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Amnesty International: US treats world as a 'giant battlefield'

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  • Romi Elnagar
    US treats world as giant battlefield Wednesday, 23 May 2007 Amnesty International launched a scathing attack on the United States
    Message 1 of 1 , May 31, 2007
      US treats world as 'giant battlefield' Wednesday, 23 May 2007 Amnesty International launched a scathing attack on the United States today, accusing it of trampling on human rights, and using the world as “a giant battlefield” in its War on Terror.

      The criticism came in Amnesty's 2007 worldwide report, in which the human rights watchdog complained of a return to the geopolitical polarisation of the Cold War era and said that the global agenda was being largely driven by fear. "Like the Cold War times, the agenda is being driven by fear - instigated, encouraged and sustained by unpincipled leaders." Amnesty International launched a scathing attack on the United States today, accusing it of trampling on human rights, and using the world as “a giant battlefield” in its War on Terror.


      "Human rights - those global values, universal principles and common standards that are meant to unite us - are being bartered away in the name of security," wrote Irene Khan, Amnesty's secretary-general, in a foreword to the report.

      "Like the Cold War times, the agenda is being driven by fear - instigated, encouraged and sustained by unpincipled leaders."

      Amnesty said that President Bush had invoked the fear of terrorism to bolster his executive power after the attacks of September 11, 2001, "without Congressional oversight or judicial scrutiny".

      But he was not alone - John Howard, the Australian Prime Minister, was accused of portraying asylum-seekers as a threat to national security to help secure his re-election. The Sudanese President, Omar al-Bashir, "whipped up fear among his supporters and in the Arab world that the deployment of UN peacekeepers in Darfur would be a pretext for an Iraq-style, US-led invasion".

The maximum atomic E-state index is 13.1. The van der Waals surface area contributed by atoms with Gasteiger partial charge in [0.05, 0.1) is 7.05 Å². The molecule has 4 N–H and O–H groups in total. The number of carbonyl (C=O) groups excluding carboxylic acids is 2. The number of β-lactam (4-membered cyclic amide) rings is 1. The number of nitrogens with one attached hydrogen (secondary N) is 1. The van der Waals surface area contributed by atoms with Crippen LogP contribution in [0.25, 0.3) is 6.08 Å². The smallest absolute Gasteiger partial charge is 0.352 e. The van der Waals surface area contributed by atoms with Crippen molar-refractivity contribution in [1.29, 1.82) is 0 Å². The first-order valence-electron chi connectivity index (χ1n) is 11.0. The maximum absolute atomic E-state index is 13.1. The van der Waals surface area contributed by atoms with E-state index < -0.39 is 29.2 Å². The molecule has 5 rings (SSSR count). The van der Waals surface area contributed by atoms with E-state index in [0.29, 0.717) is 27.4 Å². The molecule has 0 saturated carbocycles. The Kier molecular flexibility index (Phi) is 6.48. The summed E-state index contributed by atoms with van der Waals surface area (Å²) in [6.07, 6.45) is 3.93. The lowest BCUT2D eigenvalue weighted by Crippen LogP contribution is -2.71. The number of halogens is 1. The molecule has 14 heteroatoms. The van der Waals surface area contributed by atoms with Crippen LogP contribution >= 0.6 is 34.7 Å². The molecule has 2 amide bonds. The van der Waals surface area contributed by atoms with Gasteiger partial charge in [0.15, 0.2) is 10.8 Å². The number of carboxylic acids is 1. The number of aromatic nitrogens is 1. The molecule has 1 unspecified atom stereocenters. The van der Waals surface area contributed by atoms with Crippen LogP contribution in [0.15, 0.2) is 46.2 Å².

"Meanwhile," it added, "his armed forces and militia allies continued to kill rape and plunder with impunity."

      The report, focusing on the events of 2006, was highly critical of China, for its repression of dissent and religious freedom and for its widespread use of the death penalty. Russia was criticised for its crackdown on journalists, its failure to tackle racism and discrimination and for grave violations in Chechnya, where "impunity remained the norm for those who committed human rights abuses".

      But it was Amnesty's criticisms of the United States - far stronger than those levelled against any other major Western democracy - which will grab most attention.

      "Unfettered discretionary executive power is being purused relentlessly by the US administration, which treats the world as one big battlefield for its 'war on terror': kidnapping, arresting, detaining or torturing suspects either directly or with the help of countries as far apart as Pakistan and Gambia, Afghanistan and Jordan," Ms Khan said.

      "In September 2006, President Bush finally admitted what Amnesty International has long known - that the CIA had been running secret detention centres in circumstances that amount to international crimes," she added.

      Amnesty said that international investigations had shown that hundreds of people had been unlawfully transferred by the US and its allies to countries such as Syria, Jordan and Egypt - out of the reach of legal protection.

      "The US administration's double-speak has been breathtakingly shameless. It has condemned Syria as part of the 'axis of evil', yet it has transferred a Canadia national, Maher Arar, to the Syrian security forces to be interrogated, knowing full well that he risked being tortured."

      Yet Washington remains deaf to international pleas to shut down its remote military prison in Guantanamo Bay, Cuba, where many of those subjected to 'extraordinary rendition' have ended up, held without charge or trial, virtually incommunicado.

      Ms Khan also lambasted the "misguided military adventure in Iraq", where human rights standards had fallen by the wayside.

      “The Iraqi police forces, heavily infiltrated by sectarian militia, are feeding violations rather than restraining them," she wrote. “The Iraqi justice system is woefully inadequate, as former president Saddam Hussein’s flawed trial and grotesque execution confirmed."

      http://www.aimislam.com/news/news/us-treats-world-as-giant-battlefield


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